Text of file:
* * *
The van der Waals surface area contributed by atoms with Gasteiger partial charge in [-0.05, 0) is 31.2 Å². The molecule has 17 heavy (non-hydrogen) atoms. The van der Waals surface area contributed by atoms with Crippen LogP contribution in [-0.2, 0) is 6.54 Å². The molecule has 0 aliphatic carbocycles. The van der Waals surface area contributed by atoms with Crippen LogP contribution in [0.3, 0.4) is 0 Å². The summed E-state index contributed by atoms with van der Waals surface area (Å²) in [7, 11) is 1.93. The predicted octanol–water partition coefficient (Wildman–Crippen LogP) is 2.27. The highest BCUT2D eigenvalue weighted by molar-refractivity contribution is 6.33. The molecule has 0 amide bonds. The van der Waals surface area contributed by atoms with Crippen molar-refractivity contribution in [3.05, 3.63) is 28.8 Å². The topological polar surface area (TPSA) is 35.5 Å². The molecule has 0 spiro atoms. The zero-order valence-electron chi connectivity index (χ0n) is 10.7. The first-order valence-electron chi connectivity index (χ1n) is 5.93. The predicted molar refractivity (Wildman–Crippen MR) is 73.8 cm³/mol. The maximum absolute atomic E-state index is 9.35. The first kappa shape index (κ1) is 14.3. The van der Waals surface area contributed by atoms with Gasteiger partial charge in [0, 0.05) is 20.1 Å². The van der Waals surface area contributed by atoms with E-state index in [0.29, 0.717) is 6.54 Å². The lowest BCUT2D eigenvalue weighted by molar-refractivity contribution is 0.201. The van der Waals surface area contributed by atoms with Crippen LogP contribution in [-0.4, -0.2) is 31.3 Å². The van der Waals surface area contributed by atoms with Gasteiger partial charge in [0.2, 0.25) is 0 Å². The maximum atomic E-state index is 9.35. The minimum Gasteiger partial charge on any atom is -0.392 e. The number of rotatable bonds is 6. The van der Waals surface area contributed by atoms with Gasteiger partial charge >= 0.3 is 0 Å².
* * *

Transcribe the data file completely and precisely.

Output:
The van der Waals surface area contributed by atoms with Gasteiger partial charge in [-0.05, 0) is 31.2 Å². The molecule has 17 heavy (non-hydrogen) atoms. The van der Waals surface area contributed by atoms with Crippen LogP contribution in [-0.2, 0) is 6.54 Å². The molecule has 0 aliphatic carbocycles. The van der Waals surface area contributed by atoms with Crippen LogP contribution in [0.3, 0.4) is 0 Å². The summed E-state index contributed by atoms with van der Waals surface area (Å²) in [7, 11) is 1.93. The predicted octanol–water partition coefficient (Wildman–Crippen LogP) is 2.27. The highest BCUT2D eigenvalue weighted by molar-refractivity contribution is 6.33. The molecule has 0 amide bonds. The van der Waals surface area contributed by atoms with Crippen molar-refractivity contribution in [3.05, 3.63) is 28.8 Å². The topological polar surface area (TPSA) is 35.5 Å². The molecule has 0 spiro atoms. The zero-order valence-electron chi connectivity index (χ0n) is 10.7. The first-order valence-electron chi connectivity index (χ1n) is 5.93. The predicted molar refractivity (Wildman–Crippen MR) is 73.8 cm³/mol. The maximum absolute atomic E-state index is 9.35. The first kappa shape index (κ1) is 14.3. The van der Waals surface area contributed by atoms with Gasteiger partial charge in [0, 0.05) is 20.1 Å². The van der Waals surface area contributed by atoms with E-state index in [0.29, 0.717) is 6.54 Å². The lowest BCUT2D eigenvalue weighted by molar-refractivity contribution is 0.201. The van der Waals surface area contributed by atoms with Crippen LogP contribution in [-0.4, -0.2) is 31.3 Å². The van der Waals surface area contributed by atoms with Gasteiger partial charge in [0.2, 0.25) is 0 Å². The maximum atomic E-state index is 9.35. The minimum Gasteiger partial charge on any atom is -0.392 e. The number of rotatable bonds is 6. The van der Waals surface area contributed by atoms with Gasteiger partial charge >= 0.3 is 0 Å².